Prevention of death from head injury in Natal

M. R.R. Bullock, M. D. Du Trevou, J. R. Van Dellen, J. P. Nel, C. P. McKeown

Research output: Contribution to journalArticlepeer-review

6 Scopus citations


A detailed review of 100 consecutive head injury deaths in the Natal area was undertaken after forensic autopsies had been performed; neurohistological examination was carried out in 69 cases. It was found that one-third of deaths could have been prevented by medical treatment. Hypoxic and ischaemic brain damage was judged to be a contributing cause of death in 88% of all victims. Factors isolated as major causes of preventable death included: failure to prevent hypoxic brain damage by timeous endotracheal intubation and rapid resuscitation; major delays in referral from feeder hospitals; and failure to detect intracerebral haematomas and contusions which subsequently caused raised intracranial pressure. Recommendations for improving this situation are discussed, with particular reference to the situation in Natal.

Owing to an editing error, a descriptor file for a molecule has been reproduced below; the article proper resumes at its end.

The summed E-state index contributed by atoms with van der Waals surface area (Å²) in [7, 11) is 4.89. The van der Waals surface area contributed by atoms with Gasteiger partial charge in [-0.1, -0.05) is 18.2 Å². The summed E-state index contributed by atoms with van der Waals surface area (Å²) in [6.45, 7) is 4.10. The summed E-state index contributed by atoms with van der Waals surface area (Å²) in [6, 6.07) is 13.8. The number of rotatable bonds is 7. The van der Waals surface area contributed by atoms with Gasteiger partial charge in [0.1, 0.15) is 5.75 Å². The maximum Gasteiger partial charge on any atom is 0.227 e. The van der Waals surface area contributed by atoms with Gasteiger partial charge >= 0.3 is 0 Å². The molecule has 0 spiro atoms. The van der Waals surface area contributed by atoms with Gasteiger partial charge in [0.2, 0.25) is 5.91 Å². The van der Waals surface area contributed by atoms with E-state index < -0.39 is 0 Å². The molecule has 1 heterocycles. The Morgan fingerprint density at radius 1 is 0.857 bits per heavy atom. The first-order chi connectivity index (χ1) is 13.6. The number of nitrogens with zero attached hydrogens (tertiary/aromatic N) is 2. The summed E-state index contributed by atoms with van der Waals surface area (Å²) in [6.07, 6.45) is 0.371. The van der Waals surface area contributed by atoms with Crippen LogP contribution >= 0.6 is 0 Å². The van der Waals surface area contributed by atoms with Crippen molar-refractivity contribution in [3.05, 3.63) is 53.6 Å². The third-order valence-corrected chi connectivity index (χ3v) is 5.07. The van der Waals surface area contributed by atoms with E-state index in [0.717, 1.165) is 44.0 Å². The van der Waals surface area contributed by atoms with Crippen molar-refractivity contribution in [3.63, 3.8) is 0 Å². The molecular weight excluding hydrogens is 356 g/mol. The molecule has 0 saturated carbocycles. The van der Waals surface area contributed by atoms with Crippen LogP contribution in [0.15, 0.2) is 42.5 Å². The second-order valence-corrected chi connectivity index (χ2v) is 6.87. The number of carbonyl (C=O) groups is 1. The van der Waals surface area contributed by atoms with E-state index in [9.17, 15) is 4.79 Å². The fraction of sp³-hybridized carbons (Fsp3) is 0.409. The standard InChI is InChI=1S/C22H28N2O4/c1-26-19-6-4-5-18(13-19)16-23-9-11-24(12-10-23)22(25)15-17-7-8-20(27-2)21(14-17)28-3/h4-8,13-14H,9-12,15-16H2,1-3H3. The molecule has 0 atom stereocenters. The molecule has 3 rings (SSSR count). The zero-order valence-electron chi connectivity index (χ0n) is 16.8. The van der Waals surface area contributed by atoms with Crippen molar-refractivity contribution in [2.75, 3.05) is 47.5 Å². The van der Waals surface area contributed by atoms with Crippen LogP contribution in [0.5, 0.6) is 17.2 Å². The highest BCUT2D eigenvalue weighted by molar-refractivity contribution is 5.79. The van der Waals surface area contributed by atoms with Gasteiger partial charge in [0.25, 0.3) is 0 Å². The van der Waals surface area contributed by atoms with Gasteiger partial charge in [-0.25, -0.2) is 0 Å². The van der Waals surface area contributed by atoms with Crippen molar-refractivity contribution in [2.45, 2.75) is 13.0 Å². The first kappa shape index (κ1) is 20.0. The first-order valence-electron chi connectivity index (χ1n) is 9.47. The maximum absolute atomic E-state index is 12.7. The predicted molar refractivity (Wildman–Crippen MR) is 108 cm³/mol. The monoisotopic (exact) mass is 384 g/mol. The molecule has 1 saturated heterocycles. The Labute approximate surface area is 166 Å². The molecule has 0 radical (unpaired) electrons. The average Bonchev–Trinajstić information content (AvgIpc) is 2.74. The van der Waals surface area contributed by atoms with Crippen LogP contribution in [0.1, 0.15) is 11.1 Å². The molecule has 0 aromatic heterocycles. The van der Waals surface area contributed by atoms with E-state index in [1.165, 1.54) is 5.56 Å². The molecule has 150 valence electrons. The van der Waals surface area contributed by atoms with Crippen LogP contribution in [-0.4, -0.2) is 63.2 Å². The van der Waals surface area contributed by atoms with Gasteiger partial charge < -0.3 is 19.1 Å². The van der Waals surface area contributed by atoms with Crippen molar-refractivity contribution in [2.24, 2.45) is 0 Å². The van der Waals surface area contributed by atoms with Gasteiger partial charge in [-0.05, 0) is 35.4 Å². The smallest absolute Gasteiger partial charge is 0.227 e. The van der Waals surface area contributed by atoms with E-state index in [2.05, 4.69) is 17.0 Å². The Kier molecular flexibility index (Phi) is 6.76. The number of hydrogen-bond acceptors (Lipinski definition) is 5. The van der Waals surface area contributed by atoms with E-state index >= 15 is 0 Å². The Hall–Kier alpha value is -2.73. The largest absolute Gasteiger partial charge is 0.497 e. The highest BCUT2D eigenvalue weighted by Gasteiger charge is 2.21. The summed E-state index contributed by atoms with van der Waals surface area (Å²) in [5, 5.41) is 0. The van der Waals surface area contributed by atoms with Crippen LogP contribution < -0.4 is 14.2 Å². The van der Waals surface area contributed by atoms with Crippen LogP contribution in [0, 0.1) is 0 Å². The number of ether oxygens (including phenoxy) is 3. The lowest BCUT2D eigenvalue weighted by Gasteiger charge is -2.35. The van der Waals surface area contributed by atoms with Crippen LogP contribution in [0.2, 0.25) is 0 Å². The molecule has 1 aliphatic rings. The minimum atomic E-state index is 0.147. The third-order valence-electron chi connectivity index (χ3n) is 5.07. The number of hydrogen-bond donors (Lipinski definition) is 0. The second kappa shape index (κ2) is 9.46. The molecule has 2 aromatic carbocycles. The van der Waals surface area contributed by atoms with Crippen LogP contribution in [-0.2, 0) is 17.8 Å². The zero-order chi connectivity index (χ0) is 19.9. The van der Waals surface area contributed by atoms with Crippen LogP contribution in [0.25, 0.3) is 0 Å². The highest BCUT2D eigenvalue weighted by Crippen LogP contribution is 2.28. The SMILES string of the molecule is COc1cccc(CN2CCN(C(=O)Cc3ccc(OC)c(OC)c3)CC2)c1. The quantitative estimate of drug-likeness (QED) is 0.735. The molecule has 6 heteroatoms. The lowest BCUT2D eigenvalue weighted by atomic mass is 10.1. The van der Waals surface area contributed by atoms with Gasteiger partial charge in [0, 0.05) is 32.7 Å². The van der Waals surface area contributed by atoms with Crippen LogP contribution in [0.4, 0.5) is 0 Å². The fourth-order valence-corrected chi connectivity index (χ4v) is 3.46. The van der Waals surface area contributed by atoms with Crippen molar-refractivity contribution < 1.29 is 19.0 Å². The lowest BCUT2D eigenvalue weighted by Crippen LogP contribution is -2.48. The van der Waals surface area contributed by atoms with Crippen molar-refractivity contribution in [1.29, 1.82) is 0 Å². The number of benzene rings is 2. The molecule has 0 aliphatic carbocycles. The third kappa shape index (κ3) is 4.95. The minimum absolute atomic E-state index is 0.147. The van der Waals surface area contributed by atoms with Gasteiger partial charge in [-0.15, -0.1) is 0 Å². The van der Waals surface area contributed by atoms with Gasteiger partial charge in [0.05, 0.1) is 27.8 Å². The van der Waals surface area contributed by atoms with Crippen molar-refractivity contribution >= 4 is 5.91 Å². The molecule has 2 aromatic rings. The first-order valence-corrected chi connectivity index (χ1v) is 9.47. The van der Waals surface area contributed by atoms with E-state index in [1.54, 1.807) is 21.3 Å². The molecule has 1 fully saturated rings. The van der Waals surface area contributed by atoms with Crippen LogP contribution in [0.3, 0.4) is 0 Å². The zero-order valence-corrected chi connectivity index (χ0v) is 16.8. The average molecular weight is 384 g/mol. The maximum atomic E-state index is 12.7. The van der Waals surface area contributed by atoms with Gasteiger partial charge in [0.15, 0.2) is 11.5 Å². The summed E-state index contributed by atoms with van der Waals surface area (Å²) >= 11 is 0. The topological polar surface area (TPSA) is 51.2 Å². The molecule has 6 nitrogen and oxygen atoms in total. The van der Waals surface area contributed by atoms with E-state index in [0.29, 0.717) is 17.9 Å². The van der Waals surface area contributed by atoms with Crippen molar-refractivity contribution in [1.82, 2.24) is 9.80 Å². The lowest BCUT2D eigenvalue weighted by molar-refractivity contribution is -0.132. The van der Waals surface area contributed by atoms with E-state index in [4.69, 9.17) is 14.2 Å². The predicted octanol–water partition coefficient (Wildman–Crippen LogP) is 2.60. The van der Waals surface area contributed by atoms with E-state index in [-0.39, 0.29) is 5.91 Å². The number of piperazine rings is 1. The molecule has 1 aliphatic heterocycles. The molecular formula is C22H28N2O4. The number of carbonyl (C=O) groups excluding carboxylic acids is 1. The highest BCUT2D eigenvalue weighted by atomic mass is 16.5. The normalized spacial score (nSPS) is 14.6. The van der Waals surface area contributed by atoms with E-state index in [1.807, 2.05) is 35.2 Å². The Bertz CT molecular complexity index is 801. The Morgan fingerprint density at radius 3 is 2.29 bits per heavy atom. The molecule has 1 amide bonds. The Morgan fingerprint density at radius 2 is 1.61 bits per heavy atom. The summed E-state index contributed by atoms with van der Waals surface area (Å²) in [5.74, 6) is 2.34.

Original languageEnglish (US)
Pages (from-to)523-527
Number of pages5
JournalSouth African Medical Journal
Issue number9
StatePublished - Aug 16 1988

ASJC Scopus subject areas

  • Medicine(all)


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